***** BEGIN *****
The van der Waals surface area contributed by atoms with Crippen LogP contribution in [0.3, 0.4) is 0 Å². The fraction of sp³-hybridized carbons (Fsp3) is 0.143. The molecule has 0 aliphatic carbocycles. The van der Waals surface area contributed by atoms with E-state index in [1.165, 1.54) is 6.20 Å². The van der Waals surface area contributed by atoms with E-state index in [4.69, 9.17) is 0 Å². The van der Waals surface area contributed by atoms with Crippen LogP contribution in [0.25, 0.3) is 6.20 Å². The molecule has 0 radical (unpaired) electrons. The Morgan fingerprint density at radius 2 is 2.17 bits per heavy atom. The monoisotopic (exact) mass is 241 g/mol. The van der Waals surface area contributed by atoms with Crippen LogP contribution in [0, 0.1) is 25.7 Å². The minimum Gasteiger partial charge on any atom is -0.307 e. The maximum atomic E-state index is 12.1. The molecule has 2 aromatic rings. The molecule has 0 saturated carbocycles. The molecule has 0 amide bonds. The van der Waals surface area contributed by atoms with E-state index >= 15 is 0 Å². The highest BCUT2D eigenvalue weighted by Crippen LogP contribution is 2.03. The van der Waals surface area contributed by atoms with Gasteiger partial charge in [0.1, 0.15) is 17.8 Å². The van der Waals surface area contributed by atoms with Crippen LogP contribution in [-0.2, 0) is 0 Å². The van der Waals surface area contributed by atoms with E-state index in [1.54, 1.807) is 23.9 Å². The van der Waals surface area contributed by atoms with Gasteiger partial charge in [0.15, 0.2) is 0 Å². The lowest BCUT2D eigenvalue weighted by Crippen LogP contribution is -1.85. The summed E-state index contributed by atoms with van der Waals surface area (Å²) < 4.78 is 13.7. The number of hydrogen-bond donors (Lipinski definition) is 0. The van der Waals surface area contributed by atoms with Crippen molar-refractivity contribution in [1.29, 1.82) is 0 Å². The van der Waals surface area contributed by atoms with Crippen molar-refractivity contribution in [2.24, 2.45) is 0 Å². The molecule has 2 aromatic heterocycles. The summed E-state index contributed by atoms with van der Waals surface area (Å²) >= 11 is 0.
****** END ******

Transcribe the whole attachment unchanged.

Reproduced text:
The van der Waals surface area contributed by atoms with Crippen LogP contribution in [0.3, 0.4) is 0 Å². The fraction of sp³-hybridized carbons (Fsp3) is 0.143. The molecule has 0 aliphatic carbocycles. The van der Waals surface area contributed by atoms with E-state index in [1.165, 1.54) is 6.20 Å². The van der Waals surface area contributed by atoms with E-state index in [4.69, 9.17) is 0 Å². The van der Waals surface area contributed by atoms with Crippen LogP contribution in [0.25, 0.3) is 6.20 Å². The molecule has 0 radical (unpaired) electrons. The Morgan fingerprint density at radius 2 is 2.17 bits per heavy atom. The monoisotopic (exact) mass is 241 g/mol. The van der Waals surface area contributed by atoms with Crippen LogP contribution in [0, 0.1) is 25.7 Å². The minimum Gasteiger partial charge on any atom is -0.307 e. The maximum atomic E-state index is 12.1. The molecule has 2 aromatic rings. The molecule has 0 saturated carbocycles. The molecule has 0 amide bonds. The van der Waals surface area contributed by atoms with E-state index >= 15 is 0 Å². The highest BCUT2D eigenvalue weighted by Crippen LogP contribution is 2.03. The van der Waals surface area contributed by atoms with Gasteiger partial charge in [0.1, 0.15) is 17.8 Å². The van der Waals surface area contributed by atoms with Crippen LogP contribution in [-0.2, 0) is 0 Å². The van der Waals surface area contributed by atoms with E-state index in [1.54, 1.807) is 23.9 Å². The van der Waals surface area contributed by atoms with Gasteiger partial charge in [0.15, 0.2) is 0 Å². The lowest BCUT2D eigenvalue weighted by Crippen LogP contribution is -1.85. The summed E-state index contributed by atoms with van der Waals surface area (Å²) < 4.78 is 13.7. The number of hydrogen-bond donors (Lipinski definition) is 0. The van der Waals surface area contributed by atoms with Crippen molar-refractivity contribution in [1.29, 1.82) is 0 Å². The van der Waals surface area contributed by atoms with Crippen molar-refractivity contribution in [2.24, 2.45) is 0 Å². The molecule has 2 aromatic heterocycles. The summed E-state index contributed by atoms with van der Waals surface area (Å²) >= 11 is 0.